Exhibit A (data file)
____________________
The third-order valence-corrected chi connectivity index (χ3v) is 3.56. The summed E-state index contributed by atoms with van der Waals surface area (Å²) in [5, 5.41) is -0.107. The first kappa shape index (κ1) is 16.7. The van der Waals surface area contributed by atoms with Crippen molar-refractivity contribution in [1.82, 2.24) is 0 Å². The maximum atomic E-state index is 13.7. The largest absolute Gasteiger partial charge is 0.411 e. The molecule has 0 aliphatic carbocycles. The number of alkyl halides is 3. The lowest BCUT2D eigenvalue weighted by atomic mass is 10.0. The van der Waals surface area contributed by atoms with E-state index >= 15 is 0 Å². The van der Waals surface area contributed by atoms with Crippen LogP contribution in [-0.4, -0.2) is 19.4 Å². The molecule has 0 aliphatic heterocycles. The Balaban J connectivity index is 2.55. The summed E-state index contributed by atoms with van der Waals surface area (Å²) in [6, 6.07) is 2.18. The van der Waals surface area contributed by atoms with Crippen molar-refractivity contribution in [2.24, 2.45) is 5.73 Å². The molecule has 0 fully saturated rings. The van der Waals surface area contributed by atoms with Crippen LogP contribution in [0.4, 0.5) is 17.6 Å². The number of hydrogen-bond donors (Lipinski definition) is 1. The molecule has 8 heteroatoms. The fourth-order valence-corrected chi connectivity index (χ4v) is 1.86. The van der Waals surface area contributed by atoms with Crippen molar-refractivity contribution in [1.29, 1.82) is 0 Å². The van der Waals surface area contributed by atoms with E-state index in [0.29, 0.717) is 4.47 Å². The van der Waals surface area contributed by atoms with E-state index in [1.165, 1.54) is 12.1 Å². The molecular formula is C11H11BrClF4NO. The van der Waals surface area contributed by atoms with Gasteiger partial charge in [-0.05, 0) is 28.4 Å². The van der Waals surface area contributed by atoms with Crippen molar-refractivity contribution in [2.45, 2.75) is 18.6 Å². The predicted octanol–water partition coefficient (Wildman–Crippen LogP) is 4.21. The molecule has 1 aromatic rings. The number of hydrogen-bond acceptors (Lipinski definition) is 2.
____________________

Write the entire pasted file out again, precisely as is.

The third-order valence-corrected chi connectivity index (χ3v) is 3.56. The summed E-state index contributed by atoms with van der Waals surface area (Å²) in [5, 5.41) is -0.107. The first kappa shape index (κ1) is 16.7. The van der Waals surface area contributed by atoms with Crippen molar-refractivity contribution in [1.82, 2.24) is 0 Å². The maximum atomic E-state index is 13.7. The largest absolute Gasteiger partial charge is 0.411 e. The molecule has 0 aliphatic carbocycles. The number of alkyl halides is 3. The lowest BCUT2D eigenvalue weighted by atomic mass is 10.0. The van der Waals surface area contributed by atoms with E-state index >= 15 is 0 Å². The van der Waals surface area contributed by atoms with Crippen LogP contribution in [-0.4, -0.2) is 19.4 Å². The molecule has 0 aliphatic heterocycles. The Balaban J connectivity index is 2.55. The summed E-state index contributed by atoms with van der Waals surface area (Å²) in [6, 6.07) is 2.18. The van der Waals surface area contributed by atoms with Crippen molar-refractivity contribution in [2.24, 2.45) is 5.73 Å². The molecule has 0 fully saturated rings. The van der Waals surface area contributed by atoms with Crippen LogP contribution in [0.4, 0.5) is 17.6 Å². The number of hydrogen-bond donors (Lipinski definition) is 1. The molecule has 8 heteroatoms. The fourth-order valence-corrected chi connectivity index (χ4v) is 1.86. The van der Waals surface area contributed by atoms with Crippen molar-refractivity contribution in [1.29, 1.82) is 0 Å². The van der Waals surface area contributed by atoms with E-state index in [0.29, 0.717) is 4.47 Å². The van der Waals surface area contributed by atoms with E-state index in [1.165, 1.54) is 12.1 Å². The molecular formula is C11H11BrClF4NO. The van der Waals surface area contributed by atoms with Gasteiger partial charge in [-0.05, 0) is 28.4 Å². The van der Waals surface area contributed by atoms with Crippen molar-refractivity contribution in [2.45, 2.75) is 18.6 Å². The predicted octanol–water partition coefficient (Wildman–Crippen LogP) is 4.21. The molecule has 1 aromatic rings. The number of hydrogen-bond acceptors (Lipinski definition) is 2.